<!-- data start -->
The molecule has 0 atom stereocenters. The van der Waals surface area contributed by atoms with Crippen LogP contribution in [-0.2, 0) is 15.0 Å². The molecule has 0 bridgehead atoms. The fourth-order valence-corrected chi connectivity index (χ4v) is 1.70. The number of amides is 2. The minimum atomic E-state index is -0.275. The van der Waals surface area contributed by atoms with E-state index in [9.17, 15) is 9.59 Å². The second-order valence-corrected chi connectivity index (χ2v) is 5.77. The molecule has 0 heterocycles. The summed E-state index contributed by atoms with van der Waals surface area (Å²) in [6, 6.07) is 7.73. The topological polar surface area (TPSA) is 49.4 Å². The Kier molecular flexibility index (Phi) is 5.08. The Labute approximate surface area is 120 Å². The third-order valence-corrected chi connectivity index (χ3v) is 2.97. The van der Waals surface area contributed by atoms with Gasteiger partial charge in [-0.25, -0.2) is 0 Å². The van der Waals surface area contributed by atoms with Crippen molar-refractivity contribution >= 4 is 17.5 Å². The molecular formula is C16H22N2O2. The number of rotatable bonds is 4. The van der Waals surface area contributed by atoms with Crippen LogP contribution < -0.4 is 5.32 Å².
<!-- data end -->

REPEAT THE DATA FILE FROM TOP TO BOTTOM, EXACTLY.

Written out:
The molecule has 0 atom stereocenters. The van der Waals surface area contributed by atoms with Crippen LogP contribution in [-0.2, 0) is 15.0 Å². The molecule has 0 bridgehead atoms. The fourth-order valence-corrected chi connectivity index (χ4v) is 1.70. The number of amides is 2. The minimum atomic E-state index is -0.275. The van der Waals surface area contributed by atoms with E-state index in [9.17, 15) is 9.59 Å². The second-order valence-corrected chi connectivity index (χ2v) is 5.77. The molecule has 0 heterocycles. The summed E-state index contributed by atoms with van der Waals surface area (Å²) in [6, 6.07) is 7.73. The topological polar surface area (TPSA) is 49.4 Å². The Kier molecular flexibility index (Phi) is 5.08. The Labute approximate surface area is 120 Å². The third-order valence-corrected chi connectivity index (χ3v) is 2.97. The van der Waals surface area contributed by atoms with Gasteiger partial charge in [-0.25, -0.2) is 0 Å². The van der Waals surface area contributed by atoms with Crippen molar-refractivity contribution >= 4 is 17.5 Å². The molecular formula is C16H22N2O2. The number of rotatable bonds is 4. The van der Waals surface area contributed by atoms with Crippen LogP contribution < -0.4 is 5.32 Å².